Sentence Examples with the word disapproving

His own college (Christ's) would have chosen him for the mastership; but a party opposition led to the election of Valentine Cary, who had already quarrelled with Ames for disapproving of the surplice and other outward symbols.

Persia indeed for many years showed a strong disposition to reassert the supremacy over Herat which was exercised by the Safawid kings, but great Britain, disapproving of the advance of Persia towards the Indian frontier, steadily resisted the encroachment; and, indeed, after helping the Heratis to beat off the attack of the Persian army in 1838, the British at length compelled the shah in 1857 at the close of his war with them to sign a treaty recognizing the further independence of the place, and pledging Persia against any further interference with the Afghans.

He was opposed to political Zionism, and the Montreal Conference (1897), at his instigation, passed resolutions disapproving of the attempt to establish a Jewish state, and affirming that the Jewish Messianic hope pointed to a great universal brotherhood.

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He answered the staff captain's question by a disapproving shake of his head.

Darian's disapproving gaze mirrored Damian's, and Sofia hid her face against Damian's chest as the three men facing her gave her similar looks.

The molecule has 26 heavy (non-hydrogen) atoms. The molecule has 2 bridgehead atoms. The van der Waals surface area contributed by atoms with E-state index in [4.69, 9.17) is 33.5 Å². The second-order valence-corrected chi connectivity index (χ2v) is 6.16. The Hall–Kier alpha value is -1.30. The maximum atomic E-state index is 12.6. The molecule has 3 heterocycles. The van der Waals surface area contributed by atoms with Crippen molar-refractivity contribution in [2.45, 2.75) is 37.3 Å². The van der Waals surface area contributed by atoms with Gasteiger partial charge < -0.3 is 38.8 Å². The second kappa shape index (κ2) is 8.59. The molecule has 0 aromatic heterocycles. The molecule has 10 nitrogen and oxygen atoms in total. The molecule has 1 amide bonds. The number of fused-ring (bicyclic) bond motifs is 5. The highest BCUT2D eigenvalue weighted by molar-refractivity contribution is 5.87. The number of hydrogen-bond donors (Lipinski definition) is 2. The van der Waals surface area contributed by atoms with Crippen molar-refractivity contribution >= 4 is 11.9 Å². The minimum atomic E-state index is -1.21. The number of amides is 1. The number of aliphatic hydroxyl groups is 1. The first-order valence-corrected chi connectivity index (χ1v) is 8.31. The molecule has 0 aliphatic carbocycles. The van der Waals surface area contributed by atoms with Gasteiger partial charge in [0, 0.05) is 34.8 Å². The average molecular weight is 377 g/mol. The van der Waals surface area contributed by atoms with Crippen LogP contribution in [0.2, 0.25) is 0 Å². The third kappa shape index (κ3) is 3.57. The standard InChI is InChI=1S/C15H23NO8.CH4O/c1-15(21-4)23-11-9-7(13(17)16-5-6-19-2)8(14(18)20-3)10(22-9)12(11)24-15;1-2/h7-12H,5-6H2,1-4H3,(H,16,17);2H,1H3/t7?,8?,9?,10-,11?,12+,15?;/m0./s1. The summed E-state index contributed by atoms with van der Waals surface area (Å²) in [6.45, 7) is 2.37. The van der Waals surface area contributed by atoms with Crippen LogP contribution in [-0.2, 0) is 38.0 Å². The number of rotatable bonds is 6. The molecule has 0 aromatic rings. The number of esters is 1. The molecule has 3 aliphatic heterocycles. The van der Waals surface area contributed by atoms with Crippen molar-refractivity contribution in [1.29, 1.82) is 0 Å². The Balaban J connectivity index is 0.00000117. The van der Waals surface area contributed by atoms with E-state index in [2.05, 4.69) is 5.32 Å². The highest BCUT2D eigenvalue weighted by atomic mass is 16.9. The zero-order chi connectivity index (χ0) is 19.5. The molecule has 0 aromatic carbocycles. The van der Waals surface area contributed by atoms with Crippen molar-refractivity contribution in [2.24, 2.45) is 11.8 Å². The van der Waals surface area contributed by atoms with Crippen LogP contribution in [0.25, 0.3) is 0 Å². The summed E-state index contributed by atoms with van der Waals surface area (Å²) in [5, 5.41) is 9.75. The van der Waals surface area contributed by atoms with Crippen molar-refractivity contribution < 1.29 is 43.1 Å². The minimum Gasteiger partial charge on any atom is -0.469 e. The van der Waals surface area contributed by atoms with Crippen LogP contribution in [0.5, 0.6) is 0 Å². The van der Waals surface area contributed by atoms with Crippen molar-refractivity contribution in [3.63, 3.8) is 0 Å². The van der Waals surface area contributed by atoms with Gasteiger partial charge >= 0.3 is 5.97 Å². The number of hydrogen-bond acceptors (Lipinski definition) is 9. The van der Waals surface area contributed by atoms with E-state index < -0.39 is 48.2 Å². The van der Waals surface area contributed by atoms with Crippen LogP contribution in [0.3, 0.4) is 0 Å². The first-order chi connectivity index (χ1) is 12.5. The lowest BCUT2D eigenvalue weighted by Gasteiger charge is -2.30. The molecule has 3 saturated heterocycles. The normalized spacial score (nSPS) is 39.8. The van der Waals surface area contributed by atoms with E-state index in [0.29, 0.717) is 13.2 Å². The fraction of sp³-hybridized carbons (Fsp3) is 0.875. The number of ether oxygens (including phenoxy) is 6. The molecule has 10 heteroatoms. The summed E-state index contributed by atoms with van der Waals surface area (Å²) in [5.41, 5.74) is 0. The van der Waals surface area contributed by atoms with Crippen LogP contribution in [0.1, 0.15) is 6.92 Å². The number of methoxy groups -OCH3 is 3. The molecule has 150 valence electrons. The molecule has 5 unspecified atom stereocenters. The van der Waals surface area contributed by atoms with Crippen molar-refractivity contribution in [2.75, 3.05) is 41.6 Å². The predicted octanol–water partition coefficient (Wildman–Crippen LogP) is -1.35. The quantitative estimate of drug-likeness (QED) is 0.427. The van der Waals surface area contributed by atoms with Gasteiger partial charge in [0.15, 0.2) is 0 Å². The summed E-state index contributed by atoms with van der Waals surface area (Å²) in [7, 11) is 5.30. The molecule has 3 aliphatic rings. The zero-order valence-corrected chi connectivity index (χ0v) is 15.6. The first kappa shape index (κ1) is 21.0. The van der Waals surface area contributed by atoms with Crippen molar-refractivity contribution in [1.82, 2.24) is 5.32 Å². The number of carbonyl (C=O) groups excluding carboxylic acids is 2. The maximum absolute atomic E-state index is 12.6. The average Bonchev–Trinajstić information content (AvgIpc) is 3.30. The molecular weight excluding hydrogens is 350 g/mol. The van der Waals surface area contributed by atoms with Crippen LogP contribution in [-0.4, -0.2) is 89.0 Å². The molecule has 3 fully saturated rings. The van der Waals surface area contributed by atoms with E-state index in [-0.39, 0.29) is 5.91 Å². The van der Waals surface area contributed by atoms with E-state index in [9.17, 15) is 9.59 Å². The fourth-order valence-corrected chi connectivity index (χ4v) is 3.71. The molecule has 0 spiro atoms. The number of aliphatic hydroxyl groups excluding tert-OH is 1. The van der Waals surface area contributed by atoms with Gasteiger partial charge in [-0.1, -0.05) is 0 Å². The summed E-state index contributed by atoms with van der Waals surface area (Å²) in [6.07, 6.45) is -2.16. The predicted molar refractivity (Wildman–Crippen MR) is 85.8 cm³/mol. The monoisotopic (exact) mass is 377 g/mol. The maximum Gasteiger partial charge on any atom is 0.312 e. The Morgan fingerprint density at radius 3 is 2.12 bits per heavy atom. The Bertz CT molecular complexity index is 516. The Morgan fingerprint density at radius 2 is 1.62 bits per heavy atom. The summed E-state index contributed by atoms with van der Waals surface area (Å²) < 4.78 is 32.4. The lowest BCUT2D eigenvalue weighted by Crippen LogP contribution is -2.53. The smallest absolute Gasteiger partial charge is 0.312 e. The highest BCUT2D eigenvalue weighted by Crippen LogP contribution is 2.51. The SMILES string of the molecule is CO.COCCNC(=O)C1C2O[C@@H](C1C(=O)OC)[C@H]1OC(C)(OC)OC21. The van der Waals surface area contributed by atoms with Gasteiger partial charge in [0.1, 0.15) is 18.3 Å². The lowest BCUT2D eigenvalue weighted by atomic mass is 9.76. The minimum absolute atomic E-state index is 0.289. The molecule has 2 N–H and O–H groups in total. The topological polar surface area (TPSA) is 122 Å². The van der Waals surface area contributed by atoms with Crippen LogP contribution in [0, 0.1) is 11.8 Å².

She paused near the end and turned back to see both Officer David and the woman watching her with disapproving looks and crossed arms.

Andre gave him a disapproving look, and Gabriel realized the joke was probably misplaced when talking to the family member of the deceased.

He received Nicholas brusquely (imagining this to be characteristically military) and questioned him with an important air, as if considering the general progress of affairs and approving and disapproving with full right to do so.

Bianca gave him a disapproving look that quickly melted into a smile.

During his residence in Wales a hyper-Calvinistic work entitled A Body of Divinity; or the Sum and Substance of the Christian Religion, was published under his name by John Downham; and, although he repudiated the authorship in a letter to the editor, stating that the manuscript from which it was printed was merely a commonplace-book into which he had transcribed the opinions of Cartwright and other English divines, often disapproving of them and finding them dissonant from his own judgment, yet it has been persistently cited ever since as Usher's genuine work, and as lending his authority to positions which he had long abandoned, if he ever maintained them.